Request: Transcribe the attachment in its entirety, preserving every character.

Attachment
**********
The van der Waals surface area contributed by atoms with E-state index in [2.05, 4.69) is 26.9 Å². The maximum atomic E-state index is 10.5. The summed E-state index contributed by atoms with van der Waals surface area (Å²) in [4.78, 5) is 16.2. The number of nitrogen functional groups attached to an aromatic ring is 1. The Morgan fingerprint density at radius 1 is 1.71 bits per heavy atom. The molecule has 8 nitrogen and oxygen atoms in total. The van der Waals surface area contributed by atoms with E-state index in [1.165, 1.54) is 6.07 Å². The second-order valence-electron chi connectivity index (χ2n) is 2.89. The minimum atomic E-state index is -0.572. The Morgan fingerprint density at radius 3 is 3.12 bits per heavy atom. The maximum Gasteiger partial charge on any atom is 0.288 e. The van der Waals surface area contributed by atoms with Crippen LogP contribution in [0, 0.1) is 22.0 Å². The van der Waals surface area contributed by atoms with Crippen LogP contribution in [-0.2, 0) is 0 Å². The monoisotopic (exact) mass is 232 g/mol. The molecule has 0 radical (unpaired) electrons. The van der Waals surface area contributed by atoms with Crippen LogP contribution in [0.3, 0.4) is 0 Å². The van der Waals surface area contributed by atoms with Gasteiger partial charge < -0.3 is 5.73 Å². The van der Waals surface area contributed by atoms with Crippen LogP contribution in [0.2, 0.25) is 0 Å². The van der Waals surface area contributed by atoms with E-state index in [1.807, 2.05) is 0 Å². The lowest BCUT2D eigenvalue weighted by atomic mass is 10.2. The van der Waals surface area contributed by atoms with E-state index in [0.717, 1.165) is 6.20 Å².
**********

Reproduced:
The van der Waals surface area contributed by atoms with E-state index in [2.05, 4.69) is 26.9 Å². The maximum atomic E-state index is 10.5. The summed E-state index contributed by atoms with van der Waals surface area (Å²) in [4.78, 5) is 16.2. The number of nitrogen functional groups attached to an aromatic ring is 1. The Morgan fingerprint density at radius 1 is 1.71 bits per heavy atom. The molecule has 8 nitrogen and oxygen atoms in total. The van der Waals surface area contributed by atoms with E-state index in [1.165, 1.54) is 6.07 Å². The second-order valence-electron chi connectivity index (χ2n) is 2.89. The minimum atomic E-state index is -0.572. The Morgan fingerprint density at radius 3 is 3.12 bits per heavy atom. The maximum Gasteiger partial charge on any atom is 0.288 e. The van der Waals surface area contributed by atoms with Crippen LogP contribution in [0, 0.1) is 22.0 Å². The van der Waals surface area contributed by atoms with Crippen LogP contribution in [-0.2, 0) is 0 Å². The monoisotopic (exact) mass is 232 g/mol. The molecule has 0 radical (unpaired) electrons. The van der Waals surface area contributed by atoms with Crippen LogP contribution in [0.3, 0.4) is 0 Å². The van der Waals surface area contributed by atoms with Gasteiger partial charge < -0.3 is 5.73 Å². The van der Waals surface area contributed by atoms with Crippen LogP contribution in [0.2, 0.25) is 0 Å². The van der Waals surface area contributed by atoms with E-state index in [1.807, 2.05) is 0 Å². The lowest BCUT2D eigenvalue weighted by atomic mass is 10.2. The van der Waals surface area contributed by atoms with E-state index in [0.717, 1.165) is 6.20 Å².